As with all states, nearly every grain of fentanyl that Arkansas law enforcement seizes has traveled across the U.S.–Mexico border.
In 2021, Arkansas State Police confiscated 10 pounds of fentanyl, enough to kill more than 2 million people, according to Gov. Asa Hutchinson. Two milligrams of fentanyl can be fatal.
In Georgia, fentanyl-involved deaths increased by more than 106 percent during fiscal year 2021, according to Gov. Brian Kemp.
On April 19, the Republican governors of 26 states announced the creation of a new Border Strike Force, which aims to "disrupt and dismantle transnational criminal organizations."
The group includes two southern border states—Arizona and Texas—as well as 24 others: Alabama, Alaska, Arkansas, Florida, Georgia, Idaho, Indiana, Iowa, Maryland, Mississippi, Missouri, Montana, Nebraska, New Hampshire, North Dakota, Ohio, Oklahoma, South Carolina, South Dakota, Tennessee, Utah, Virginia, West Virginia, and Wyoming.
The amount of drugs being seized at the border has plummeted as illegal alien apprehensions have reached record highs, according to Customs and Border Protection statistics.
“If we seize even 5 percent of what’s coming across the border, we’re lucky,” said Brandon Judd, president of the National Border Patrol Council, referring to a question about fentanyl pills.
“And if there’s nobody there to detect you and apprehend you, the cartels are going to push it through between the ports of entry when they know that there is absolutely no chance that we’re going to apprehend that narcotic.”
Sharing Personnel and IntelThe group of governors, in their memorandum of understanding, pledged to work together to "serve as a force multiplier to target cartels and criminal networks financially and operationally."
States can request help from other participating states and state-specific certifications and licenses will be honored among states. Each state is responsible for its own costs.
Currently, 160 National Guardsmen from Georgia are stationed at the southern border.
Hutchinson said one of the most important elements of the Border Strike Force is the sharing of intelligence on the operation of criminal organizations.
"Increased coordination with other states will be a benefit to our state and nation, but increased action from the federal government is still needed to help manage this," he said.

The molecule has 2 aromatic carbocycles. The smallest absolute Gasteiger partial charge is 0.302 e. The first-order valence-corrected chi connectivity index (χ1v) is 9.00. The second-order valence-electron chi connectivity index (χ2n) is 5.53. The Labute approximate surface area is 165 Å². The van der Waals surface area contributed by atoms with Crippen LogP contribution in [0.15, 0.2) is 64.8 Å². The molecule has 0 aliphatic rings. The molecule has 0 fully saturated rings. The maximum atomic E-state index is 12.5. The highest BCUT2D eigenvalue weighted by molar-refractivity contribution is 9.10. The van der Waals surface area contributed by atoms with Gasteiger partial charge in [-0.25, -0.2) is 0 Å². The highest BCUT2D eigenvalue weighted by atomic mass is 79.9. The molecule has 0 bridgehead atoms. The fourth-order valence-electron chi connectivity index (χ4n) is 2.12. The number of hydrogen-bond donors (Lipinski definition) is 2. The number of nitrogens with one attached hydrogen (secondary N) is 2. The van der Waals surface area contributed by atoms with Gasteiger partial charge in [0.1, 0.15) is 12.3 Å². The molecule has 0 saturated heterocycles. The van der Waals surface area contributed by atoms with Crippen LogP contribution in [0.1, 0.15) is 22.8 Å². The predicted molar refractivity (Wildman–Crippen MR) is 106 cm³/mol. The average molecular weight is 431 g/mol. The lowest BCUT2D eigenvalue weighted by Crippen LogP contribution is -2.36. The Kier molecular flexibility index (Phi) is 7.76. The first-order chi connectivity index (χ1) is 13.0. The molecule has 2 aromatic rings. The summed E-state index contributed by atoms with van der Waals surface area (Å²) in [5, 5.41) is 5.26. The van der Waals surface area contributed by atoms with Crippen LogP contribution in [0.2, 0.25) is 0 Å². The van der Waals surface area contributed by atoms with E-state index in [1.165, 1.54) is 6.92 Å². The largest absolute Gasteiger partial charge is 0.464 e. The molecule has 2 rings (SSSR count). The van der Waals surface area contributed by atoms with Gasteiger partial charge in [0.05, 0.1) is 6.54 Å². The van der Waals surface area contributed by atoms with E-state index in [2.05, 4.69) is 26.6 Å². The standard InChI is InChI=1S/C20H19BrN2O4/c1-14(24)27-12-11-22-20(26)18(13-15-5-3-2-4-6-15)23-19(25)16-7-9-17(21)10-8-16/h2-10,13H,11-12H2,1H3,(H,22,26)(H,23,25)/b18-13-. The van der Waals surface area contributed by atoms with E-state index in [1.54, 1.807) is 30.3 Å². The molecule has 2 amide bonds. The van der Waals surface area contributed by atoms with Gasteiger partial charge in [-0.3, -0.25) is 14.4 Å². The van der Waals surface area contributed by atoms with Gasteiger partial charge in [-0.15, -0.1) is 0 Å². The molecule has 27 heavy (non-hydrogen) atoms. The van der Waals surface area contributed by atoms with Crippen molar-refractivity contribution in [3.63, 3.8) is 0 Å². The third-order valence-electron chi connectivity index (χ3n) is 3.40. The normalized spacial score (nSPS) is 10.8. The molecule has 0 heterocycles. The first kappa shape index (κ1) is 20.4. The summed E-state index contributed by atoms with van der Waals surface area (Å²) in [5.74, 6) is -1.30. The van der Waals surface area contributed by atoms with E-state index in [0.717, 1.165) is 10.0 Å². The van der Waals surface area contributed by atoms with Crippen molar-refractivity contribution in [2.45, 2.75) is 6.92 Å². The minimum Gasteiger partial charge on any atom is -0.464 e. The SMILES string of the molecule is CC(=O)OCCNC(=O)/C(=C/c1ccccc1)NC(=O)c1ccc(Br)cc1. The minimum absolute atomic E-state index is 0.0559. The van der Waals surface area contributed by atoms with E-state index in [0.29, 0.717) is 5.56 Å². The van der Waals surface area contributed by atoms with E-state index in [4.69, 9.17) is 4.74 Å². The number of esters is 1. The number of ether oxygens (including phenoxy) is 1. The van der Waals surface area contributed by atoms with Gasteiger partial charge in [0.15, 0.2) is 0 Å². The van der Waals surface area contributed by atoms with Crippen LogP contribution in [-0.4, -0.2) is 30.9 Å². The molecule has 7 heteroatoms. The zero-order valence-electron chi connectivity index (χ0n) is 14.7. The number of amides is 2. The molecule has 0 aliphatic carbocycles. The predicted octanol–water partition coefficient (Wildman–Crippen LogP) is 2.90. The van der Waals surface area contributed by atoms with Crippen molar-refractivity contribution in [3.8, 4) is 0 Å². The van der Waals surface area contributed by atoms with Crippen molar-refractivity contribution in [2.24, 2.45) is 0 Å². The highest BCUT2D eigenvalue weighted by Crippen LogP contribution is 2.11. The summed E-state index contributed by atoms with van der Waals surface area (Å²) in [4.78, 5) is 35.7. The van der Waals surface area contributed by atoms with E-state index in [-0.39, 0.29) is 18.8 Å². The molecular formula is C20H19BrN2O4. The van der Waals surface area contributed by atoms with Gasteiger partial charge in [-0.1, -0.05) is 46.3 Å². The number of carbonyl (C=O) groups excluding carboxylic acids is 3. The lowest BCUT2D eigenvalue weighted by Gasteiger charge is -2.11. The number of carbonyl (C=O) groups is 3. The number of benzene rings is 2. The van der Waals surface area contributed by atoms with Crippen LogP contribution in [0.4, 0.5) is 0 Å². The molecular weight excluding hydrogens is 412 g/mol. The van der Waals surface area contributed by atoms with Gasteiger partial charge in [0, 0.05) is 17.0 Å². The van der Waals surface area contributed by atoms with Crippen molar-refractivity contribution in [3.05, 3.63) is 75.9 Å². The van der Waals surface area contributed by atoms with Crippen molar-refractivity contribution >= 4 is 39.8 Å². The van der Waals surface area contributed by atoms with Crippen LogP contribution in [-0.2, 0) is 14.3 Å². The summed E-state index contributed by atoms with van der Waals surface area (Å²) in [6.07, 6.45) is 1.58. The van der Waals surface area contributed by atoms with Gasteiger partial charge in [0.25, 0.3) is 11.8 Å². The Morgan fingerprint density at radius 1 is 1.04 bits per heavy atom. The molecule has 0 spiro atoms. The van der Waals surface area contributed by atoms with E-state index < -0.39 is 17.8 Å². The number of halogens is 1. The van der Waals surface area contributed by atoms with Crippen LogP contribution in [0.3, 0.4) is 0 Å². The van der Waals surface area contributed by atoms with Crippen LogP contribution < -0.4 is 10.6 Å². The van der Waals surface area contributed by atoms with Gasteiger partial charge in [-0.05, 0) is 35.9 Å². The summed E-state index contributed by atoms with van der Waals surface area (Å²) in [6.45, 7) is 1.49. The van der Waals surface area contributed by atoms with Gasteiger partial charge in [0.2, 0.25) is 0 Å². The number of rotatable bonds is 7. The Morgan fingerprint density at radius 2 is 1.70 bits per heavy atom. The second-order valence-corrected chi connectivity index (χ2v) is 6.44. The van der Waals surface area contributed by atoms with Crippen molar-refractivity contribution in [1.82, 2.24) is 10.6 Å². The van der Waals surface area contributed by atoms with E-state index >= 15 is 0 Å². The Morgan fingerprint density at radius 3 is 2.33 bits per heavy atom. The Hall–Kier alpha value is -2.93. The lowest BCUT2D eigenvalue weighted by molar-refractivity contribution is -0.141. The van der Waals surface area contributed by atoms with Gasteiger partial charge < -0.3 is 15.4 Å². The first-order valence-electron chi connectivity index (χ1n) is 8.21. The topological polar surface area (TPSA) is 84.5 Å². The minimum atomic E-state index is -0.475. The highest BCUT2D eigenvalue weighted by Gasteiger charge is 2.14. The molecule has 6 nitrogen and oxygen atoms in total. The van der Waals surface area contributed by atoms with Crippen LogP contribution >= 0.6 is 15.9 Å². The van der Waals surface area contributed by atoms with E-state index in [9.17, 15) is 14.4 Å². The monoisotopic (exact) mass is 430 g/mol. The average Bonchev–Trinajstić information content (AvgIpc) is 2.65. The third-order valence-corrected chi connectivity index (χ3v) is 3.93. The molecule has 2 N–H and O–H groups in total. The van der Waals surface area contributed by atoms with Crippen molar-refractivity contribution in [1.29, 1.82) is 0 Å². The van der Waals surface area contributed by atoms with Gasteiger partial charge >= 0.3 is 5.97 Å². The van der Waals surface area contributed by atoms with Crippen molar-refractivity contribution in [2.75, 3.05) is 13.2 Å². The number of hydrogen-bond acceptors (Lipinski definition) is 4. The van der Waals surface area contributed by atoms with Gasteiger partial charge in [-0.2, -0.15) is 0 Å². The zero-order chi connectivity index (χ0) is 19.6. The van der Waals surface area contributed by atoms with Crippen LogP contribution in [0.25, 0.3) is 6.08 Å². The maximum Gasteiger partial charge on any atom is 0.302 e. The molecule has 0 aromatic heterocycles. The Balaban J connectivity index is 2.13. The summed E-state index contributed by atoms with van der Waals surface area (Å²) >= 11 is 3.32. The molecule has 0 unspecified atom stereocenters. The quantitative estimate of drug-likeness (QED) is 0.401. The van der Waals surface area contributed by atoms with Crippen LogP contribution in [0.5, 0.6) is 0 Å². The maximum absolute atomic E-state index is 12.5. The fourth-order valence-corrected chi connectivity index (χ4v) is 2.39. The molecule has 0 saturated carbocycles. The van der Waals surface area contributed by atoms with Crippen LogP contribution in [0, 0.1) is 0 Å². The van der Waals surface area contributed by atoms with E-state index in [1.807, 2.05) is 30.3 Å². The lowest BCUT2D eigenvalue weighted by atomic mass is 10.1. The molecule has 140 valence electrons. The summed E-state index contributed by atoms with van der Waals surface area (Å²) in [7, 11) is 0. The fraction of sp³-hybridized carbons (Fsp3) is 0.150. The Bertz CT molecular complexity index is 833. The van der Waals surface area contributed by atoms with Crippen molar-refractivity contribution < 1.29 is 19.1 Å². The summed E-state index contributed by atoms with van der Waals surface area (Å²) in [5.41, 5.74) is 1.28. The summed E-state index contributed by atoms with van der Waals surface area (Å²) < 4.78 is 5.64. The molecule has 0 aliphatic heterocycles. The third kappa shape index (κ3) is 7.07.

Ohio is prepared to offer other states intelligence analyst support, if asked, the governor's office said.
Since 2019, Ohio Gov. Mike DeWine has set up four narcotics intelligence centers in his state that help trace drug trafficking organizations back to their ringleaders and suppliers.
State LawsThe 26 states also plan to review their state laws regarding human trafficking, drug trafficking, and transnational criminal organizations "to ensure that such crimes are prosecuted to the fullest extent of the law."
"We’re currently in the process of determining what laws may need strengthening and where we can step up enforcement efforts in drug interdiction, human trafficking, and other crimes stemming from a porous southern border," Hutchinson told The Epoch Times via email.
Texas Gov. Greg Abbott has been implementing state border security initiatives since June last year under Operation Lone Star, but has stopped short of testing state Constitutional powers to deport illegal immigrants.
The state has appropriated $3 billion for Operation Lone Star, which includes the arrest and prosecution of illegal alien trespassers, beefed-up law enforcement and National Guard presence along the border, and busing illegal immigrants to Washington.
Abbott recently caused significant delays for commercial trucks at several major Texas–Mexico trade bridges, which forced neighboring Mexican states to sign deals pledging to curb illegal border crossings. To date, there's no indication that the four Mexican states are reining in illegal immigration.
Title 42Governors, Border Patrol agents, and border sheriffs have expressed concern over the revocation of Title 42—a public health provision that allowed for the quick expulsion of illegal immigrants.
The Department of Homeland Security has estimated that the end of Title 42 could mean up to 18,000 illegal alien apprehensions per day. Border agents are currently apprehending more than 6,000 per day.
Title 42 has slowly been whittled down by the Biden administration since February 2021—first to allow in all unaccompanied children, then families with children under the age of 7, then, most families in general, most single females, and then, single adults from non-Spanish-speaking countries.
In February 2021, 73 percent of illegal immigrants were expelled under Title 42. By March 2022, it had been reduced to 49 percent.
"Illegal border crossings lead to more drugs entering the country, more dangerous individuals evading arrest, and more victims of human trafficking," the 26 governors stated.